Vitamin D deficiency is associated with dyslipidemia in Hispanic American adolescents.

Vitamin D deficiency is associated with dyslipidemia in Hispanic American adolescents.

PMID: 

Glob Pediatr Health. 2017 ;4:2333794X17744141. Epub 2017 Dec 7. PMID: 29242817

Abstract Title: 

Vitamin D Deficiency and Association With Body Mass Index and Lipid Levels in Hispanic American Adolescents.

Abstract:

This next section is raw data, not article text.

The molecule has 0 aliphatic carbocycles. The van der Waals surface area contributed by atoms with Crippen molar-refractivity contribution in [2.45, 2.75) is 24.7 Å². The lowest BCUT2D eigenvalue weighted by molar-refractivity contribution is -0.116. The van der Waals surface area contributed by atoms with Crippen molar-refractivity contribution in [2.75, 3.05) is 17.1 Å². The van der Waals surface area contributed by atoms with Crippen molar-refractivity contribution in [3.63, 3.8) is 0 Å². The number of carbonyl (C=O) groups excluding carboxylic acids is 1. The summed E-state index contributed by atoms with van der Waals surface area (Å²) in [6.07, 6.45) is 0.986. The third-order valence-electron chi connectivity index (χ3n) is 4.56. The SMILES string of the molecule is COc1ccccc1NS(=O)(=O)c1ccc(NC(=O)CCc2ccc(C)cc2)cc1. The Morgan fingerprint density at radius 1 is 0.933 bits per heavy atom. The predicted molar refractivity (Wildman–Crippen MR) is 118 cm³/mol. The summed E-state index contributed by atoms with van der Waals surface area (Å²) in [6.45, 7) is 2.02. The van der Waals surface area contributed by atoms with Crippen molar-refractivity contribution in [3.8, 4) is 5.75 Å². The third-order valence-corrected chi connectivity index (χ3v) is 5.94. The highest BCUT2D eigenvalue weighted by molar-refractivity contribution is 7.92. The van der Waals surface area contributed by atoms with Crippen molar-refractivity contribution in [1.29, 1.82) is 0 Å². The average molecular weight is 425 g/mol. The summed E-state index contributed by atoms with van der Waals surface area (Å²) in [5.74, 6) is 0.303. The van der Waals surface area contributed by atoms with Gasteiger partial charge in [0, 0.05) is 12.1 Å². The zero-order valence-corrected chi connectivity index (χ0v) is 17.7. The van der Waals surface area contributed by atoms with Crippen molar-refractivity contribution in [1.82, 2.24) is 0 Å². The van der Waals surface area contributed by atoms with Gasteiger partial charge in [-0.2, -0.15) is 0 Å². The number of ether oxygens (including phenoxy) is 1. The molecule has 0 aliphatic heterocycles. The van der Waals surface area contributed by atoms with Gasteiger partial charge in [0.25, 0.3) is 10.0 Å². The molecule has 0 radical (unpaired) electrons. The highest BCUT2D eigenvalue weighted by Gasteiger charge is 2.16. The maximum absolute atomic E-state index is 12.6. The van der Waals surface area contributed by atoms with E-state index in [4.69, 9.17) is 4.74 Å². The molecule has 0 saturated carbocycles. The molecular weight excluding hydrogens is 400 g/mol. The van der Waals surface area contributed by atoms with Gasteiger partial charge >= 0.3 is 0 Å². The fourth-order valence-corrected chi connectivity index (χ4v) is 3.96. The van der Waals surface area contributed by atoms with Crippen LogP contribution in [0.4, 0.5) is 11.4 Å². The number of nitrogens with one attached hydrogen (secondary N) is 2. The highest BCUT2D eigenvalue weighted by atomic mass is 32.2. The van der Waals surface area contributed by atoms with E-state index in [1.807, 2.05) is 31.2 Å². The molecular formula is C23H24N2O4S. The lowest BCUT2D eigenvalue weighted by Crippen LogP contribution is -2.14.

In this retrospective study, vitamin D deficiency was examined with body mass index (BMI) and lipid levels in a sample of Hispanic American adolescents. The prevalence of vitamin D deficiency among 234 subjects aged 13 to 19 years was 27.8%. Vitamin D deficiency was significantly associated with a BMI of 85 kg/mor higher (odds ratio = 2.02, 95% confidence interval = 1.11-3.69,χ= 5.37,= .021), and 55.6% of the sample were overweight or obese (BMI≥ 85%). In the overweight or obese subjects, vitamin D deficiency was significantly associated with higher mean lipid levels compared with those with adequate vitamin D levels: total cholesterol = 165 ± 28.6 mg/dL versus 145.7 ± 27.5 mg/dL,= .0003; low-density lipoprotein = 92.7± 25.7 mg/dL versus 80.8 ± 21.4 mg/dL,= .007; and triglycerides = 148.9± 97.1 mg/dL versus 90.6 ± 40.7 mg/dL,= .0000. The mean triglyceride level of 148.9 mg/dL in the overweight or obese subjects was in the dyslipidemic range. In the underweight and healthy weight subjects (BMI≤ 84), there was no statistically different lipid levels between the vitamin D adequate and vitamin D deficient groups. The effect of vitamin D on lipid levels was confirmed by regression analysis. Elevated lipids and dyslipidemic triglyceride levels, associated with vitamin D deficiency in overweight or obese Hispanic American adolescents, indicates a need for clinical monitoring and appropriate intervention.

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